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Sex, Money, and why?

User Thread
 35yrs • F •
A CTL of 1 means that VirtualVampire is a contributing member of Captain Cynic.
Sex, Money, and why?
Yesterday at 8:23 am I was solicited via phone by a would be employer who wished to offer me a position as an 'Administrative Assistant.' As he spoke to me I checked my phone's caller ID, he was calling from a restricted number and furthermore he wished to know details of my appearance rather than my skills. After a bit more mindless questioning he finally confessed his true intention of employing me as an escort. Needless to say I informed him that I was not interested in that type of work and promptly ended the call.

However as I hung up the phone I realized that accepting such an offer was not idea that had never crossed my mind before. So I am taking the time to examine and share my thoughts on the use sex as a means to obtain material wealth.

It is common in society to associate a woman who is sexually promiscuous to a common whore; moreover a woman who accepts money for sexual deeds is indeed a sin. Whereas little argument is placed against men who are openly promiscuous, in fact it's looked upon as a sign of male superiority.
In many religious texts it is okay for man to have multiple wives and as many concubines as he pleases. In America we pay men millions of dollars for performance in the sports industry through commercial endorsements. Men genetically have more testosterone than women, and thus can perform at higher levels of training than even top female athletes. Is this not an unfair advantage? It's no secret that men are paid higher salaries then women in workplace or have more opportunities in the work place. There has yet to be a female president in this America.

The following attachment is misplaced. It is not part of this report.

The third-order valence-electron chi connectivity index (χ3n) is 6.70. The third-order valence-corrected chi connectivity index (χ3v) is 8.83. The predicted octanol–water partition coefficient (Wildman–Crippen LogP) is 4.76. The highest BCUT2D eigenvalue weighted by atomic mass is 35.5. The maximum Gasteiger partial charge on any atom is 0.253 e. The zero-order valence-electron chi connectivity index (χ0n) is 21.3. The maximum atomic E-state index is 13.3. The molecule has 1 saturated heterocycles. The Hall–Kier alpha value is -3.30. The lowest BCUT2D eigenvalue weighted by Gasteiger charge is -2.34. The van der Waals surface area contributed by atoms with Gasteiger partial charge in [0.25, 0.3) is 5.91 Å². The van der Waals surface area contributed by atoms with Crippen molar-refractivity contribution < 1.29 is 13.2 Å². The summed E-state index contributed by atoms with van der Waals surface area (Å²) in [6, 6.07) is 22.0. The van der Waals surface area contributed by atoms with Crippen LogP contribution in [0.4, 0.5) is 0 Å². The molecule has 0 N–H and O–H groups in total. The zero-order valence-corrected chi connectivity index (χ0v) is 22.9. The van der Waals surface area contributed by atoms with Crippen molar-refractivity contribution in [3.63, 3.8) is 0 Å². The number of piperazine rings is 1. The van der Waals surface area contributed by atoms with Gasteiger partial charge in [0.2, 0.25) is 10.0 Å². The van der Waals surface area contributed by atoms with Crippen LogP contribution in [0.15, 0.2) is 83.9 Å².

My opinion is if a man can be paid millions for having more testosterone why can't a woman use her beauty and sexuality for benefits as well.

I do not solely look at sex as a means of physical satisfaction but also a way of sharing and giving emotional fulfillment. In fact my goddess of my choice is Aphrodite, the goddess of love, beauty, and sexuality. She in fact had many different lovers and sired many children. I do not view the scenario of having multiple partners as a transgression to my soul, nor do I believe that it is a crime to employ one's sexual talents in exchange for monetary benefit. However many religious faction would tell me that I would be an impure harlot.

It also occurred to that the vast majority of men who solicit women for sex where indeed need of more than just physical released but on deeper level are looking for a way of connecting to another human, but at the time are they are not consciously aware of it.

Sometimes I even imagine a world where open sex is not seen as a hindrance to the morals society but rather a way of connecting to our souls, without the fear of accusation.

After I hung up the phone I told my boyfriend, who I have been with monogamously over a year with, what happened. His reaction to me was a bit shocking and disheartening. He told me that he was angry at me for letting some stranger try to entice me for sex like what occurred was somehow my fault. I looked at him and said I had no need apologize for anything, all I had done was put my resume on and some stranger answered. It was like a case of blame the victim and not the victimizer.
He came from a society were men are allowed to have a wife and 'counsels'. He also was quite a womanizer himself growing up, and he has told me that at some point in his life he hired a prostitute.

I wonder if his initial reaction was based out of fear or jealously?

Did I not accept the offer because I felt a need to remain 'faithful' to my boyfriend despite the way I feel about prostitution or was I simply to hide from my own self?